High performer to hyper former: A brief overview of Klüver–Bucy syndrome‬

While I was researching a previous blog on coprophagia (eating faeces), I came across a finding that coprophagia was prevalent in those with Klüver-Bucy Syndrome (KBS). I have to be honest and say I had never heard of KBS until that point so I thought I would investigate a little further. Back in 1937, Dr. Heinrich Klüver and Dr. Paul Bucy described an unreported behavioural syndrome in rhesus monkeys following removal of the bilateral temporal lobe in the brain, and described by Klüver himself as “the most striking and apparent alteration ever observed in consequence of surgical experiments performed on animal brains”. The surgical procedure resulted in (i) psychic blindness or visual agnosia (i.e., a deficiency in the ability to recognize visual objects), (ii) strong oral tendencies, (iii) hypermetamorphosis (i.e., an irresistible impulse to notice and react to everything within sight), (iv) decrease in aggressive behaviour, and fear reaction, and (v) hypersexuality.

The first human case was reported in 1955 by Dr. H. Terzian and Dr. G. Ore (in the journal Neurology). They carried out a bilateral removal of the temporal lobes in an adult male that resulted in KBS. The second case (although many papers I have read claim this was the first human case) – a 22-year-old man – was reported by Marlowe and colleagues in a 1975 issue of the journal Cortex. In this individual, KBS occurred following bilateral temporal lobe damage due to herpes simplex meningoencephalitis.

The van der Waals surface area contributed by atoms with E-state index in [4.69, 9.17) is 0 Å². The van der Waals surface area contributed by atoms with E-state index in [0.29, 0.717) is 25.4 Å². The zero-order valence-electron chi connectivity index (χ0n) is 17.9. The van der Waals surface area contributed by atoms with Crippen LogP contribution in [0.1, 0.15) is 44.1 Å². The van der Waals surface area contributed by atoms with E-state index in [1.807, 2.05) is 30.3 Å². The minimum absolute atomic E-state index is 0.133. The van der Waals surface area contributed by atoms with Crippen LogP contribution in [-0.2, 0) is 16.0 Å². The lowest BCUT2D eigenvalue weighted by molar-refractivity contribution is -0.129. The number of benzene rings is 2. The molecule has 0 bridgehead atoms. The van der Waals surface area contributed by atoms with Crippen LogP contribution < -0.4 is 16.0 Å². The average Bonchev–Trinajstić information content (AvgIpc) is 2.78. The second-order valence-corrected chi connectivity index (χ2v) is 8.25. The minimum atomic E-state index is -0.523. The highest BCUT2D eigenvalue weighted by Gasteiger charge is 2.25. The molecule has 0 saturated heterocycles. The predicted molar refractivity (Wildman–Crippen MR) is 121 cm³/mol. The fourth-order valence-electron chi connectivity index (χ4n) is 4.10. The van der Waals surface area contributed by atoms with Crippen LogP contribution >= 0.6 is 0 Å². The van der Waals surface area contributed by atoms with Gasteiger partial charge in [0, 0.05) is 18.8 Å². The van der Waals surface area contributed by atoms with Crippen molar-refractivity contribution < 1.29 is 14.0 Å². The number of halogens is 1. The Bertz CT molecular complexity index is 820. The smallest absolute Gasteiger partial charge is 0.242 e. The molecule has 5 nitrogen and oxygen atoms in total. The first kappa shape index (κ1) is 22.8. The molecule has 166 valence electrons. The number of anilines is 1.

Since those two early cases, KBS has been associated with numerous disorders of the central nervous system. For instance, a treatment study of six KBS cases in a 2004 issue of Neurology India, Dr. Jha and Dr. Patel noted that the range of conditions associated with KBS included Alzheimer’s disease, juvenile neuronal lipofuscinosis, Huntington’s disease, herpes simplex encephalitis, toxoplasmosis, traumatic brain injury, hypoglycemia, acute intermittent porphyria, traumatic head/brain injury, tuberculous meningitis, heat stroke and Shigellosis. Other conditions may also contribute to a diagnosis of KBS including ischaemia, anoxia, progressive subcortical gliosis, Rett Syndrome, Pick’s Disease, porphyria, and carbon monoxide poisoning.